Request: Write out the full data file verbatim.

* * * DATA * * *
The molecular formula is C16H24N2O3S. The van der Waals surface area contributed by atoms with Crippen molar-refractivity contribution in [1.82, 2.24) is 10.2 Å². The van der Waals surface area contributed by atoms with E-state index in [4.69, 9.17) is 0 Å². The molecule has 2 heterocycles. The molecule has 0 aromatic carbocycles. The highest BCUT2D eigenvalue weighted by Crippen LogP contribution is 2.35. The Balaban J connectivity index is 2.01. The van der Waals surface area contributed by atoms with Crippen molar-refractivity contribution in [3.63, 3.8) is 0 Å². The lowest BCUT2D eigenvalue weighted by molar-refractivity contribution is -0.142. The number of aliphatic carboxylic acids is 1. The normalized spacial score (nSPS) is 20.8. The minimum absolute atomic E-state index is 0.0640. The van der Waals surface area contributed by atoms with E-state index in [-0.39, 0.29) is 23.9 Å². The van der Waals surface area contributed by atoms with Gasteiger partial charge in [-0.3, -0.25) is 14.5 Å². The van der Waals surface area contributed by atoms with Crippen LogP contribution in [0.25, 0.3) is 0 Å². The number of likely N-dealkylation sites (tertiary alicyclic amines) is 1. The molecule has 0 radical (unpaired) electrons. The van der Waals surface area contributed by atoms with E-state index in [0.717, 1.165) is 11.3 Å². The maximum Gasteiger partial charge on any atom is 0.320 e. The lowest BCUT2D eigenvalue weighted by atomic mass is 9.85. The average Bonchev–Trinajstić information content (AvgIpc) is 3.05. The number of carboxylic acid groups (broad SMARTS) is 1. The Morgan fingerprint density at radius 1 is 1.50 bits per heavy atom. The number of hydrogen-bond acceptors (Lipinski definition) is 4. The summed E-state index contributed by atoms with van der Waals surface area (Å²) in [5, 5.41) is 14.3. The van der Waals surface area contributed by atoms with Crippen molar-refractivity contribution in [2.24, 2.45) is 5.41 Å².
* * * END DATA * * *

The molecular formula is C16H24N2O3S. The van der Waals surface area contributed by atoms with Crippen molar-refractivity contribution in [1.82, 2.24) is 10.2 Å². The van der Waals surface area contributed by atoms with E-state index in [4.69, 9.17) is 0 Å². The molecule has 2 heterocycles. The molecule has 0 aromatic carbocycles. The highest BCUT2D eigenvalue weighted by Crippen LogP contribution is 2.35. The Balaban J connectivity index is 2.01. The van der Waals surface area contributed by atoms with Crippen molar-refractivity contribution in [3.63, 3.8) is 0 Å². The lowest BCUT2D eigenvalue weighted by molar-refractivity contribution is -0.142. The number of aliphatic carboxylic acids is 1. The normalized spacial score (nSPS) is 20.8. The minimum absolute atomic E-state index is 0.0640. The van der Waals surface area contributed by atoms with E-state index in [-0.39, 0.29) is 23.9 Å². The van der Waals surface area contributed by atoms with Gasteiger partial charge in [-0.3, -0.25) is 14.5 Å². The van der Waals surface area contributed by atoms with Crippen LogP contribution in [0.25, 0.3) is 0 Å². The number of likely N-dealkylation sites (tertiary alicyclic amines) is 1. The molecule has 0 radical (unpaired) electrons. The van der Waals surface area contributed by atoms with E-state index in [0.717, 1.165) is 11.3 Å². The maximum Gasteiger partial charge on any atom is 0.320 e. The lowest BCUT2D eigenvalue weighted by atomic mass is 9.85. The average Bonchev–Trinajstić information content (AvgIpc) is 3.05. The number of carboxylic acid groups (broad SMARTS) is 1. The Morgan fingerprint density at radius 1 is 1.50 bits per heavy atom. The number of hydrogen-bond acceptors (Lipinski definition) is 4. The summed E-state index contributed by atoms with van der Waals surface area (Å²) in [5, 5.41) is 14.3. The van der Waals surface area contributed by atoms with Crippen molar-refractivity contribution in [2.24, 2.45) is 5.41 Å².